Wishing (If I Had A Photograph Of You)

One of the reasons I am able to explore my past in such detail is the plethora of photographs we have to illustrate it. This is because my dad was a keen and talented amateur photographer for much of his life. I don’t know for certain when it started; possibly he picked up a camera in Hong Kong when he was there in the navy in the late 40s. Certainly, from as early as I can remember he always had his cameras with him. Usually his Rolleicord (What an amazing sci-fi worthy piece of kit that was) for black and white and another for colour slides. It was only much later that he moved to colour prints and then, for the last few years of his life, digital.

Whilst the colour slides are a great insight into an era that was important to us as a family but also to the world – sixties photos seem to have a unique quality, it was his black and white output that dominated his work. And the great thing about them was that they were his creation from start to finish because every Monday evening when his photography club were not meeting, our bathroom became his darkroom.

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Even that was amazing to me in a Thunderbirds like way. A talented carpenter as well as photographer he had built this unit that sat over the bath and unfolded to create a sturdy surface. Into this slotted his enlarger and three white trays in a row. A red safety lamp was clipped to the door. On the landing just outside the bathroom was a huge wooden cabinet (I assume also built by dad). Normally it stood with a lace runner, a vase of fresh flowers, and a small pile of books but on darkroom Mondays it was stripped of these and opened up. Inside a veritable pharmacy of huge brown bottles and packs of paper.

Combining all these elements dad could take a roll of film from his camera and pop in a plastic pot with a slurp of this and a slosh of that. A vigorous shake then he started the Smith timer running with the silver bar on its side. After the prescribed time the film was removed, unrolled and squeezed between spongy tongs. Then the action moved to the enlarger where under the red glow of the safety lamp each negative was shone onto a piece of photographic paper and sized to suit the purpose; a number of small proofs on one sheet or an A3 sized enlargement to enter in competition. Exposure for the correct time and a bath on three liquids before the final print emerged. This was alchemy to 10 year old me. I stood and watched him on many occasions, although it wasn’t all the time as Monday was Star Trek night.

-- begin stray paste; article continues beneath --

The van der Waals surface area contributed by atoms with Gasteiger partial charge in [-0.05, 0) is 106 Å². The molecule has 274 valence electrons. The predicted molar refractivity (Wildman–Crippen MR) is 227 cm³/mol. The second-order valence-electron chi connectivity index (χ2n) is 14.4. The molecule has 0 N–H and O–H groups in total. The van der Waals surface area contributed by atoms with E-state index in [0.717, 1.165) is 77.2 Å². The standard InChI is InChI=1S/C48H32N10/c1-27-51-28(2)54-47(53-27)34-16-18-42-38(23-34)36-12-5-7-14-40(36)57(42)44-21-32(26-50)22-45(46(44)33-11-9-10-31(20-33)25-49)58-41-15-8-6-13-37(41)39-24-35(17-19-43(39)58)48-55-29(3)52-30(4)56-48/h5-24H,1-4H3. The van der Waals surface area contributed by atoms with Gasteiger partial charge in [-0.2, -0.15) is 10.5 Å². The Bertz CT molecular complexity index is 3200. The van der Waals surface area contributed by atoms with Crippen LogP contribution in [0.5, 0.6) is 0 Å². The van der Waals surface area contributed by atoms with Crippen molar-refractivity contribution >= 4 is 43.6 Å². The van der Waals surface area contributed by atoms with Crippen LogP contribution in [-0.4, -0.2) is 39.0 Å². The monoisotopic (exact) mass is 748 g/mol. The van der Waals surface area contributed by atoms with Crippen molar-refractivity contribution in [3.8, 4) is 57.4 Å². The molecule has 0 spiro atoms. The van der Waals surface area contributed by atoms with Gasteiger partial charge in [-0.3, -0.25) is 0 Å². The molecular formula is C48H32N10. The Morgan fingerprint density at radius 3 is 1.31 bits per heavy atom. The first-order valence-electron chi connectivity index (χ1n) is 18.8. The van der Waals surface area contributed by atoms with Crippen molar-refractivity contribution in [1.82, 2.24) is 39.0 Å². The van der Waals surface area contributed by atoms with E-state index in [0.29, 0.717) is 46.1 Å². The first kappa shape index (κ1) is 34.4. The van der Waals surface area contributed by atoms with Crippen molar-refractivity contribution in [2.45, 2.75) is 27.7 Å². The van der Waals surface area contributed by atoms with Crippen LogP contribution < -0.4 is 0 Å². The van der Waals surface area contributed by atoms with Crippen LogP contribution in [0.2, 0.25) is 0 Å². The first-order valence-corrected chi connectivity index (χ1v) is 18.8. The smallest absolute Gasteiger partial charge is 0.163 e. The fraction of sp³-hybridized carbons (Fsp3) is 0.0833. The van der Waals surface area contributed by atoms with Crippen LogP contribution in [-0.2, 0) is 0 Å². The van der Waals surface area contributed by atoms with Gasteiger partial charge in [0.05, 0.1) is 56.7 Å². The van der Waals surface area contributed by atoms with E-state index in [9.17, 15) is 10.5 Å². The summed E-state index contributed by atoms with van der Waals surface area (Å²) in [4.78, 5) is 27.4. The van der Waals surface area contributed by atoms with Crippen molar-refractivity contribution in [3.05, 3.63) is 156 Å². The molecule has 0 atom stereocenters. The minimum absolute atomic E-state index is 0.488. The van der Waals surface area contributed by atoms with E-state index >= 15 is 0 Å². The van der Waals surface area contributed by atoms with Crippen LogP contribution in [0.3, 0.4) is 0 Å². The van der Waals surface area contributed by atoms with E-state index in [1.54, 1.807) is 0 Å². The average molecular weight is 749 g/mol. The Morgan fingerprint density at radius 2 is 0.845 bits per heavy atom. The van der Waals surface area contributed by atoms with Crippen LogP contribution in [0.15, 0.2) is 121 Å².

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It didn’t end with standard prints. In the days when Photoshop was a place on the High Street, it seemed the camera still could lie. By exposing different images on to the same paper, dad could create pictures in the darkroom. My favourite, sadly lost, was when he photographed me sitting on a log outside then photographed a page from my Magic Roundabout Annual. Later there was a photo of me sitting on Dougal’s golf bag whilst he played his shot. Magic!

I said that darkroom Mondays only took place when the camera club was not meeting. Dad was a long-term member of the Lea Valley Photographic Society and even got me to join one season. The club met at Cheshunt Library every Monday from September to June/July then broke up for the summer. In the course of the year they held several competitions and a big annual exhibition in Waltham Abbey Town Hall. Dad won trophies on many occasions and merits dozens of time. I even got a mention in dispatches myself for a slide of Stonehenge.

Every now and again, quite probably also on a Monday and often when our dear friends May and Fred were visiting from Tottenham, the curtains would be closed, a screen raised, and the projector warmed up. I have to be honest here – I think my mum hated it. I think she would much prefer to sit and bury her nose in a book or magazine after a day’s work, cooking. Cleaning and ironing. We kids loved it though. What a simple way to bring back happy memories.

And 40 years later, the magic is still there. Only now, thanks to scanners and the internet, we can share dad’s photos and slides much further. As well as holiday slides from Norfolk, we visited London many times and there are a lot of shots of London in the 60s and 70s. They go down well in certain facebook groups.

The saddest part is my dad was too self-critical. About 20 years ago after he had retired, he started to sort his photos out. He put the best – in his view into albums – and without telling us, threw out loads more, negatives and all. Anything he considered substandard went. He was on the about the third clearance when I found out and rescued them from the bin. It was too late for lots though and frequently my sister will say to me, “Do you remember that picture where I…” but a search through all the surviving pictures turns up nothing and we have to guess it went out under my dad’s self-critical eye. My dad rarely made me angry but throwing out a large chunk of our past was one time he did. Thankfully lots also remains.

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One of his photos hangs on the wall by my bed. It’s an A3 sized black and white enlargement of a frozen padlock on a wooden gate post; one of his arty pieces. Clearly blown up from an exhibition, I think it may have a Certificate of Merit sticker on the back. I certainly love it, don’t tell Hazel, but given I start off sleeping on my right hand side it is normally the last thing I see at night before I drop off to sleep. A wonderful reminder of a lovely man, a fabulous father, and a talented photographer.

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